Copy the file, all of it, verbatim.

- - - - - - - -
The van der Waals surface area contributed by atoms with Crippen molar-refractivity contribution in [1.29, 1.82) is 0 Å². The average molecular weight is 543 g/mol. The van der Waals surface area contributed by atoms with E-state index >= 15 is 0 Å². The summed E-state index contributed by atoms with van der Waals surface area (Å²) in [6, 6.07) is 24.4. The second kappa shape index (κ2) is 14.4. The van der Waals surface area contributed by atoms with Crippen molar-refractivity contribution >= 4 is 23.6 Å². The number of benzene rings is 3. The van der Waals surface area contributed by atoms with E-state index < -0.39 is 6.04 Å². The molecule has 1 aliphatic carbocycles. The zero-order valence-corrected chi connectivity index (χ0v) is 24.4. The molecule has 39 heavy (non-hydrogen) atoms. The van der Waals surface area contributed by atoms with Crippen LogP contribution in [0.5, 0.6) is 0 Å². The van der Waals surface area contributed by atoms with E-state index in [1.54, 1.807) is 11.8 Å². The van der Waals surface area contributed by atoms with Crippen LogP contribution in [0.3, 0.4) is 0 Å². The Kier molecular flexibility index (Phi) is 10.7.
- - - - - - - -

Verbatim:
The van der Waals surface area contributed by atoms with Crippen molar-refractivity contribution in [1.29, 1.82) is 0 Å². The average molecular weight is 543 g/mol. The van der Waals surface area contributed by atoms with E-state index >= 15 is 0 Å². The summed E-state index contributed by atoms with van der Waals surface area (Å²) in [6, 6.07) is 24.4. The second kappa shape index (κ2) is 14.4. The van der Waals surface area contributed by atoms with Crippen molar-refractivity contribution >= 4 is 23.6 Å². The number of benzene rings is 3. The van der Waals surface area contributed by atoms with E-state index < -0.39 is 6.04 Å². The molecule has 1 aliphatic carbocycles. The zero-order valence-corrected chi connectivity index (χ0v) is 24.4. The molecule has 39 heavy (non-hydrogen) atoms. The van der Waals surface area contributed by atoms with Crippen LogP contribution in [0.5, 0.6) is 0 Å². The van der Waals surface area contributed by atoms with E-state index in [1.54, 1.807) is 11.8 Å². The van der Waals surface area contributed by atoms with Crippen LogP contribution in [0.3, 0.4) is 0 Å². The Kier molecular flexibility index (Phi) is 10.7.